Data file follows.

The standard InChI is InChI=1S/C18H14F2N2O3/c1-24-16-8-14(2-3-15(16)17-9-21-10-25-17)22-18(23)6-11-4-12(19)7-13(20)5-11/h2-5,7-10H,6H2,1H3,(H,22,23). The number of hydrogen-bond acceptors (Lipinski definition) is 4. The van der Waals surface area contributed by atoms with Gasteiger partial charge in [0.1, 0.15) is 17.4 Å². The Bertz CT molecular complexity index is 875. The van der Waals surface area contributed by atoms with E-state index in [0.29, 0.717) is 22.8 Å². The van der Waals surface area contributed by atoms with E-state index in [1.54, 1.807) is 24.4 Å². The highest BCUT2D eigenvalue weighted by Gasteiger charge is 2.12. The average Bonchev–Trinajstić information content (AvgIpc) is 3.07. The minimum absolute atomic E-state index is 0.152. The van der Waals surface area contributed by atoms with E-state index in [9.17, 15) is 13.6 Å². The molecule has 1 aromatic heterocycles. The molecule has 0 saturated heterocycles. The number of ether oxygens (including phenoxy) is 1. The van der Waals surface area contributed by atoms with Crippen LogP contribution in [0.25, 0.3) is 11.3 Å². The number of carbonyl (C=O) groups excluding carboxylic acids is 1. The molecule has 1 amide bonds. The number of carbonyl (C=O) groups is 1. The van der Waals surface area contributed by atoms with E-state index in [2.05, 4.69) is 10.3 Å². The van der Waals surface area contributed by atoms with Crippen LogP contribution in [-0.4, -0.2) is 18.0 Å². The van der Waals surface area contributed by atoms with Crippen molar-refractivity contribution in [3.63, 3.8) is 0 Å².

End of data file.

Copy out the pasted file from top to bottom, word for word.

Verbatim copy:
The standard InChI is InChI=1S/C18H14F2N2O3/c1-24-16-8-14(2-3-15(16)17-9-21-10-25-17)22-18(23)6-11-4-12(19)7-13(20)5-11/h2-5,7-10H,6H2,1H3,(H,22,23). The number of hydrogen-bond acceptors (Lipinski definition) is 4. The van der Waals surface area contributed by atoms with Gasteiger partial charge in [0.1, 0.15) is 17.4 Å². The Bertz CT molecular complexity index is 875. The van der Waals surface area contributed by atoms with E-state index in [0.29, 0.717) is 22.8 Å². The van der Waals surface area contributed by atoms with E-state index in [1.54, 1.807) is 24.4 Å². The highest BCUT2D eigenvalue weighted by Gasteiger charge is 2.12. The average Bonchev–Trinajstić information content (AvgIpc) is 3.07. The minimum absolute atomic E-state index is 0.152. The van der Waals surface area contributed by atoms with E-state index in [9.17, 15) is 13.6 Å². The molecule has 1 aromatic heterocycles. The molecule has 0 saturated heterocycles. The number of ether oxygens (including phenoxy) is 1. The van der Waals surface area contributed by atoms with Crippen LogP contribution in [0.25, 0.3) is 11.3 Å². The number of carbonyl (C=O) groups excluding carboxylic acids is 1. The molecule has 1 amide bonds. The number of carbonyl (C=O) groups is 1. The van der Waals surface area contributed by atoms with E-state index in [2.05, 4.69) is 10.3 Å². The van der Waals surface area contributed by atoms with Crippen LogP contribution in [-0.4, -0.2) is 18.0 Å². The van der Waals surface area contributed by atoms with Crippen molar-refractivity contribution in [3.63, 3.8) is 0 Å².